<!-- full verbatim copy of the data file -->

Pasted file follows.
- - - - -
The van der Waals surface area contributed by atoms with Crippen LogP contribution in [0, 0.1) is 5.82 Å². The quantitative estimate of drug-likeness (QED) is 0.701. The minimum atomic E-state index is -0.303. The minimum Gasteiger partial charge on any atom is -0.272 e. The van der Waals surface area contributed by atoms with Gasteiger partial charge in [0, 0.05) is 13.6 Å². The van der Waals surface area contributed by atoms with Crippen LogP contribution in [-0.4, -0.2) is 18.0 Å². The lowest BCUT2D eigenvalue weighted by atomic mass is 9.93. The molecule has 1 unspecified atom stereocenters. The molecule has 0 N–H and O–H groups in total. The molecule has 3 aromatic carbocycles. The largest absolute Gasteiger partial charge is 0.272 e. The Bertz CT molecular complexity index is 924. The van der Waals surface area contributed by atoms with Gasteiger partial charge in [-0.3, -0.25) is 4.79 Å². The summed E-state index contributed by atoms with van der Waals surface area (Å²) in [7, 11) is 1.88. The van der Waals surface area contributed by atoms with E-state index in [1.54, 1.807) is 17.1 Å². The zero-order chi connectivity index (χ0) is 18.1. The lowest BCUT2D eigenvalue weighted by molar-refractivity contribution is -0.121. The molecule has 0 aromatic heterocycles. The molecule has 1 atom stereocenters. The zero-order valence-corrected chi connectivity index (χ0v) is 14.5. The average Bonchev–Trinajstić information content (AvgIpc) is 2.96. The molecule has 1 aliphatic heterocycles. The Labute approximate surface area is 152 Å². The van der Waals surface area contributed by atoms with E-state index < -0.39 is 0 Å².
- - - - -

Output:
The van der Waals surface area contributed by atoms with Crippen LogP contribution in [0, 0.1) is 5.82 Å². The quantitative estimate of drug-likeness (QED) is 0.701. The minimum atomic E-state index is -0.303. The minimum Gasteiger partial charge on any atom is -0.272 e. The van der Waals surface area contributed by atoms with Gasteiger partial charge in [0, 0.05) is 13.6 Å². The van der Waals surface area contributed by atoms with Crippen LogP contribution in [-0.4, -0.2) is 18.0 Å². The lowest BCUT2D eigenvalue weighted by atomic mass is 9.93. The molecule has 1 unspecified atom stereocenters. The molecule has 0 N–H and O–H groups in total. The molecule has 3 aromatic carbocycles. The largest absolute Gasteiger partial charge is 0.272 e. The Bertz CT molecular complexity index is 924. The van der Waals surface area contributed by atoms with Gasteiger partial charge in [-0.3, -0.25) is 4.79 Å². The summed E-state index contributed by atoms with van der Waals surface area (Å²) in [7, 11) is 1.88. The van der Waals surface area contributed by atoms with E-state index in [1.54, 1.807) is 17.1 Å². The zero-order chi connectivity index (χ0) is 18.1. The lowest BCUT2D eigenvalue weighted by molar-refractivity contribution is -0.121. The molecule has 0 aromatic heterocycles. The molecule has 1 atom stereocenters. The zero-order valence-corrected chi connectivity index (χ0v) is 14.5. The average Bonchev–Trinajstić information content (AvgIpc) is 2.96. The molecule has 1 aliphatic heterocycles. The Labute approximate surface area is 152 Å². The van der Waals surface area contributed by atoms with E-state index < -0.39 is 0 Å².